The headline is the most important part of any text.
It will either keep people reading what you have to say, or send them away.
How many headlines do you read during a day? Twitter, Facebook, email, magazines, etc. Altogether 100? Maybe more?
And how many of those make you read more?
An average headline gets around 25% of people to read on. And even fewer read to the end. Even when reading and leaving are the only possibilities (landing pages, magazines, etc.).
What do you think happens to those percentages in Twitter where dozens of headlines fight for attention?
So, what can you do to beat the odds?
1. Using Formulas
Why would you use formulas when you can invent new ones?
- …because it takes too much time to create new ones.
- …because it’s almost impossible to create new ones.
- …because everybody else does it, and nobody cares.
Every copywriter uses the same old headlines again and again. Sure, some may seem new and unique, but most often they’re modified copies of the old great formulas.
A headline formula that worked yesterday works today, and it will work tomorrow. So, trying to create something no one’s done before is an unnecessary risk.
This doesn’t mean that you shouldn’t be creative. If you want to write attention capturing headlines, you need to learn how to modify the formulas.
When you understand why they work, you’ll write them intuitively and only use the formulas for inspiration.
2. Know what should come next
Getting readers to read the first paragraph is just half the battle; if you fail to meet their expectations, they’ll leave even if your content is great.
So, you need to understand two things:
- Which headline formula to use. They all create different expectations…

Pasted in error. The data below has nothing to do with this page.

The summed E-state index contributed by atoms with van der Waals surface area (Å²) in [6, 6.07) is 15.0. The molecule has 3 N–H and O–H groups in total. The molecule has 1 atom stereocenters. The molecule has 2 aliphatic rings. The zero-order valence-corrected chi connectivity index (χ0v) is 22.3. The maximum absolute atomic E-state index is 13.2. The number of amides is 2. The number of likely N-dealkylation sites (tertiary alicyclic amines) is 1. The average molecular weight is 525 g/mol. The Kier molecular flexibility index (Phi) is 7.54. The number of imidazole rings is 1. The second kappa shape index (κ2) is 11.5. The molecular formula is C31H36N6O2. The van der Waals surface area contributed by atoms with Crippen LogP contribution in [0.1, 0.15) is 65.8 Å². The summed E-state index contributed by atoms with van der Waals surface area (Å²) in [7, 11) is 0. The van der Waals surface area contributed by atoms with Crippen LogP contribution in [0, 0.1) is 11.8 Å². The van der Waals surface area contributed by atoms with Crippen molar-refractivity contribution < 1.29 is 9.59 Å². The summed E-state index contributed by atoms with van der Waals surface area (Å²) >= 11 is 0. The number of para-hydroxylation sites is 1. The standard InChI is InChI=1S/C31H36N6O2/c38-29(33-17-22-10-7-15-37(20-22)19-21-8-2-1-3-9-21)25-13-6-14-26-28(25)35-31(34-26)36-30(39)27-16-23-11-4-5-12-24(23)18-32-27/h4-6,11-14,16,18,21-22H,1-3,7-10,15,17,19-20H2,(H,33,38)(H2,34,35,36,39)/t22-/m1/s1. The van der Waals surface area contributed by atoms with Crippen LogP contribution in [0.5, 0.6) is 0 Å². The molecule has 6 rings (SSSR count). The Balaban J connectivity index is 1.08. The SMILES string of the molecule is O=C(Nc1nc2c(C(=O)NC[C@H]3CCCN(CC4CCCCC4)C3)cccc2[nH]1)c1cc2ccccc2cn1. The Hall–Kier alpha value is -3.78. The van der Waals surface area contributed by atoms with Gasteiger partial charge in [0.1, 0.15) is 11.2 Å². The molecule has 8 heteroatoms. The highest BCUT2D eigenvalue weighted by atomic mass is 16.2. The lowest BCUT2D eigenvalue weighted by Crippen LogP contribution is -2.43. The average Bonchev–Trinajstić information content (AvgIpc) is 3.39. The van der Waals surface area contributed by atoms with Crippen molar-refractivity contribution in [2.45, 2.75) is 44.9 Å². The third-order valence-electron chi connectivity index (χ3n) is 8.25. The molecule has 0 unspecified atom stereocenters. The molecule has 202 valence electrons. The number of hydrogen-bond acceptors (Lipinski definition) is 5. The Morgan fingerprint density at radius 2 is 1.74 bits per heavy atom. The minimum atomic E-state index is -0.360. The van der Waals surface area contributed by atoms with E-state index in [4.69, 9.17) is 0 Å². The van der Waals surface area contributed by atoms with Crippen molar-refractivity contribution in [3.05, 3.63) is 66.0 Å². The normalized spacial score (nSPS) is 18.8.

- How to write content that matches the expectations and keeps people reading to the end.
Obviously there isn’t just one “right” way to write content, but the expectations are pretty universal. When you know how to meet those expectations, your readers will read all the way to the end.
3. How to use sub-headlines
Even a great headline is weak compared to one backed up by a great subhead.
For example “Cost of Unmotivated Employees” is okay.
But when you add a sub-headline, it becomes a lot better: “Cost of Unmotivated Employees – How Much are You Willing to Pay?”.
Good sub-headlines add meaning, interest, and/or value to the headline.
You should use them whenever you can make the headline better with it. But remember that the function of sub-headlines is to make the headline better, not to replace a strong headline.
Learning how to write great headlines and back them up with sub-headlines is one of the key copywriting skills. Invest some time into learning it; it’s well worth it even if you don’t sell anything.
The “Ultimate” Swipe File
What’s in the swipe file?
- 101 Headline Formulas. If that’s not enough, then you’re not using them as well as you should.
- Examples of each formula (some heavily modified to give you more ideas).
- What expectations each create. In other words, what are the best ones for a particular article.
- What should come after each different type of a headline. Don’t lose readers before they reach the end.
- What makes a headline great. How to capture attention, create fascination, and create anticipation.
- How and when to use sub-headlines.
Get it FREE Now
- Get enough headline formulas to last a lifetime + examples.
- Learn when, where, and to whom you should use each different formula.
- Know how to meet the readers’ expectations and get them to read the entire article.
What’s your favorite headline?
Have you written one you’re especially proud of? Share it in the comments and feel free to leave a link to it
Which one of the 101 formulas you like the most? And what would you add to the list?